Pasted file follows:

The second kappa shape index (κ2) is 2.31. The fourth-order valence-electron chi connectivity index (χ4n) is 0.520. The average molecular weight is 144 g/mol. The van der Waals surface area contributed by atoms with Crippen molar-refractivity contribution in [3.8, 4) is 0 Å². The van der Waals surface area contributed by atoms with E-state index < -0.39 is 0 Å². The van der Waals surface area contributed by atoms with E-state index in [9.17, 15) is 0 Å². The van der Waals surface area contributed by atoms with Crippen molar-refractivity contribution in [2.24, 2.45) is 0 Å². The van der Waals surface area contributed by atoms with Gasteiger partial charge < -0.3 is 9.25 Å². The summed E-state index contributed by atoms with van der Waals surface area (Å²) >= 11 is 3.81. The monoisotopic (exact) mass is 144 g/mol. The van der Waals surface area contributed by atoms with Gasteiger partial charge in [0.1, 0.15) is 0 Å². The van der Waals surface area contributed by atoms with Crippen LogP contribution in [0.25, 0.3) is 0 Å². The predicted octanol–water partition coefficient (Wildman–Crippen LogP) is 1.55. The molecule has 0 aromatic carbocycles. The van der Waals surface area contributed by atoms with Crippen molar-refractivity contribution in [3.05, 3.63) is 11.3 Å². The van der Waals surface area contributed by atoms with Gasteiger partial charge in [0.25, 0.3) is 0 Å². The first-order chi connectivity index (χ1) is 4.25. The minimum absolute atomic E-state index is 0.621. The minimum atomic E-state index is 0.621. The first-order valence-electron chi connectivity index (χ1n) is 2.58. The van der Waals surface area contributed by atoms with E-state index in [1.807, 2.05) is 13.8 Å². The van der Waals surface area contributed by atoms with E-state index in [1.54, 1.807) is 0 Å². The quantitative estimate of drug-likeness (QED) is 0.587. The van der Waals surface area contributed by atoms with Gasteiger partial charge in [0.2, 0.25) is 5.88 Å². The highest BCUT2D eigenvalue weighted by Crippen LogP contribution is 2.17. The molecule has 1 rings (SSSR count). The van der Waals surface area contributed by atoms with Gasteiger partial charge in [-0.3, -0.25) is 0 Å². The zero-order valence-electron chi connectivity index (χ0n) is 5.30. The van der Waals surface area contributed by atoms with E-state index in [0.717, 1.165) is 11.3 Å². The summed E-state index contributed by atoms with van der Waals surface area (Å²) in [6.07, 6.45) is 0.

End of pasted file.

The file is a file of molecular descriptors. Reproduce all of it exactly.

The second kappa shape index (κ2) is 2.31. The fourth-order valence-electron chi connectivity index (χ4n) is 0.520. The average molecular weight is 144 g/mol. The van der Waals surface area contributed by atoms with Crippen molar-refractivity contribution in [3.8, 4) is 0 Å². The van der Waals surface area contributed by atoms with E-state index < -0.39 is 0 Å². The van der Waals surface area contributed by atoms with E-state index in [9.17, 15) is 0 Å². The van der Waals surface area contributed by atoms with Crippen molar-refractivity contribution in [2.24, 2.45) is 0 Å². The van der Waals surface area contributed by atoms with Gasteiger partial charge < -0.3 is 9.25 Å². The summed E-state index contributed by atoms with van der Waals surface area (Å²) >= 11 is 3.81. The monoisotopic (exact) mass is 144 g/mol. The van der Waals surface area contributed by atoms with Gasteiger partial charge in [0.1, 0.15) is 0 Å². The van der Waals surface area contributed by atoms with Crippen LogP contribution in [0.25, 0.3) is 0 Å². The predicted octanol–water partition coefficient (Wildman–Crippen LogP) is 1.55. The molecule has 0 aromatic carbocycles. The van der Waals surface area contributed by atoms with Crippen molar-refractivity contribution in [3.05, 3.63) is 11.3 Å². The van der Waals surface area contributed by atoms with Gasteiger partial charge in [0.25, 0.3) is 0 Å². The first-order chi connectivity index (χ1) is 4.25. The minimum absolute atomic E-state index is 0.621. The minimum atomic E-state index is 0.621. The first-order valence-electron chi connectivity index (χ1n) is 2.58. The van der Waals surface area contributed by atoms with E-state index in [1.807, 2.05) is 13.8 Å². The van der Waals surface area contributed by atoms with E-state index in [1.54, 1.807) is 0 Å². The quantitative estimate of drug-likeness (QED) is 0.587. The van der Waals surface area contributed by atoms with Gasteiger partial charge in [0.2, 0.25) is 5.88 Å². The highest BCUT2D eigenvalue weighted by Crippen LogP contribution is 2.17. The molecule has 1 rings (SSSR count). The van der Waals surface area contributed by atoms with Gasteiger partial charge in [-0.3, -0.25) is 0 Å². The zero-order valence-electron chi connectivity index (χ0n) is 5.30. The van der Waals surface area contributed by atoms with E-state index in [0.717, 1.165) is 11.3 Å². The summed E-state index contributed by atoms with van der Waals surface area (Å²) in [6.07, 6.45) is 0.